Solar project’s utility complex would destroy area’s natural beauty – St George News ‘ Utah

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Solar panels on well #3 at North Ridge Well Field in Dammeron Valley, Utah, August 10, 2020 | Photo by Alexa Morgan, St George News

OPINION – This is a follow-up to the letter released on November 12, 2022 regarding the proposed Red Butte solar project in the foothills of the Pine Mountains.

Archive image | Photo by lovelyday12 /iStock /Getty Images Plus, St George News

According to Ms. Hokana’s letter, the project has been submitted to the St. George office of the Bureau of Land Management for consideration and, if approved, would be built on up to 7,000 acres of public land.

The land requested by developer BrightNight for this massive 11 square mile utility complex is visible from several communities and when complete it would be visible from thousands of square miles of rural and recreational areas, creating visual corruption. The impact would be significant, not just in terms of visual impact, but in other ways as well:

1. Environmental impacts include large-scale habitat destruction, changes in local weather patterns due to soil and air warming, damage to watersheds, widespread vegetation loss and groundwater pollution.

2. Increased risk of fire from high-voltage panels, large lithium-ion battery storage, transformers, cables and component failures.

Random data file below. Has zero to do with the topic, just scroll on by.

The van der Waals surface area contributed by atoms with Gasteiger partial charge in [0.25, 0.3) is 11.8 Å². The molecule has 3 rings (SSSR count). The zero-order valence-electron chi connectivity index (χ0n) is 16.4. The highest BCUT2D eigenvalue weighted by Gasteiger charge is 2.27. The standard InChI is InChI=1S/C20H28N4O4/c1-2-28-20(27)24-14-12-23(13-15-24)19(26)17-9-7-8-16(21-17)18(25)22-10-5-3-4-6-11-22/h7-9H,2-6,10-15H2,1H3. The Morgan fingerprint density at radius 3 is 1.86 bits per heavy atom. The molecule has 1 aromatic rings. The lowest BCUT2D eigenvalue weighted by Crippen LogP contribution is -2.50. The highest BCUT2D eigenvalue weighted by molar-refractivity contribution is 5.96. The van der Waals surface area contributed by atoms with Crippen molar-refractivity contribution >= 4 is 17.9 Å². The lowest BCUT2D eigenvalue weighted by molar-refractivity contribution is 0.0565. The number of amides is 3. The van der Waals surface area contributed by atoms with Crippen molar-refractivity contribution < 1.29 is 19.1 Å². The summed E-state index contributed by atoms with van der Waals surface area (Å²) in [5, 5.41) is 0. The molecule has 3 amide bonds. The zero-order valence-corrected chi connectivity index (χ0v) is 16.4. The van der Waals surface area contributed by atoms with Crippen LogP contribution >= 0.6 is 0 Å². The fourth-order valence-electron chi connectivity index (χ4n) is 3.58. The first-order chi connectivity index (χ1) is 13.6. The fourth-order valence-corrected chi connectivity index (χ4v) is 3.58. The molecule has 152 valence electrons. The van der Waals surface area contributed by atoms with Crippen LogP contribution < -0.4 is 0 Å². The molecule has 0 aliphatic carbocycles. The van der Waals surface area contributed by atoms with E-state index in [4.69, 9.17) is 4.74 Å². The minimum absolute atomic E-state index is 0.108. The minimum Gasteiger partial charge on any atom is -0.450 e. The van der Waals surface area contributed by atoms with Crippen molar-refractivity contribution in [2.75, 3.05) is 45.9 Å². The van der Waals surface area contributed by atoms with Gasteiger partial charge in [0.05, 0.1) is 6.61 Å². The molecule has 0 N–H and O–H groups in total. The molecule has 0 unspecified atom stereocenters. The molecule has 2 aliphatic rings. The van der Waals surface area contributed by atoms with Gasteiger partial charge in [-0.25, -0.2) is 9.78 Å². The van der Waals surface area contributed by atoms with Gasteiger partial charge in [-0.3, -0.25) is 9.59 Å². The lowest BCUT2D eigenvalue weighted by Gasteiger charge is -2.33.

3. Loss of Recreational Use. No hunting, hiking, biking, camping, horseback riding and ATVs.

4. Long-term loss of land. This development would preclude any alternative use of the land for many decades.

The Bureau of Land Management manages 22.8 million acres of public land in Utah, about 42% of the state’s landmass. Red Butte’s proposed location violates the current BLM classification of the area as a solar farm exclusion zone, which is based on both slope (above 5%) and visual resource management standards.

As Ms. Hokana mentioned in her letter, the electricity generated by this project will be sold to grid operators for use in other states.

A view of typical landscape in the Red Butte study area, with the community of Dammeron Valley in the distance to the right, Washington County, Utah, March 16, 2022 | Photo by Ammon Teare, St George News

Utah’s natural diversity and beauty generates over $7 billion in visitor revenue annually and $1.2 billion in state tax revenue. Locating the proposed Red Butte project in a scenic area near St. George is counterintuitive and counterproductive to Utah’s visitor campaigns as well as Washington County’s successful Greater Zion tourism campaign.

Simply put, Red Butte offers nothing to Washington County residents and visitors. It threatens to destroy the area’s natural beauty, character and value, possibly forever.

Please voice your concerns and comments now.

US Senator Mike Lee https://senate.utah.gov/Contact/
State Senator Don Ipson https://senate.utah.gov/Contact/
US Rep. Chris Stewart https://stewart.house.gov/Contact/
State Assemblyman Walt Brooks https://www.waltbrooks.com/hometown

Submitted by CURT SHELLEY, Dammeron Valley

Letters to the Editor are not the product of St. George News, its editors, employees or news contributors. The matters stated and opinions expressed are the responsibility of the person who submits them. They do not reflect the product or opinion of St. George News and are edited only slightly for technical style and formatting.

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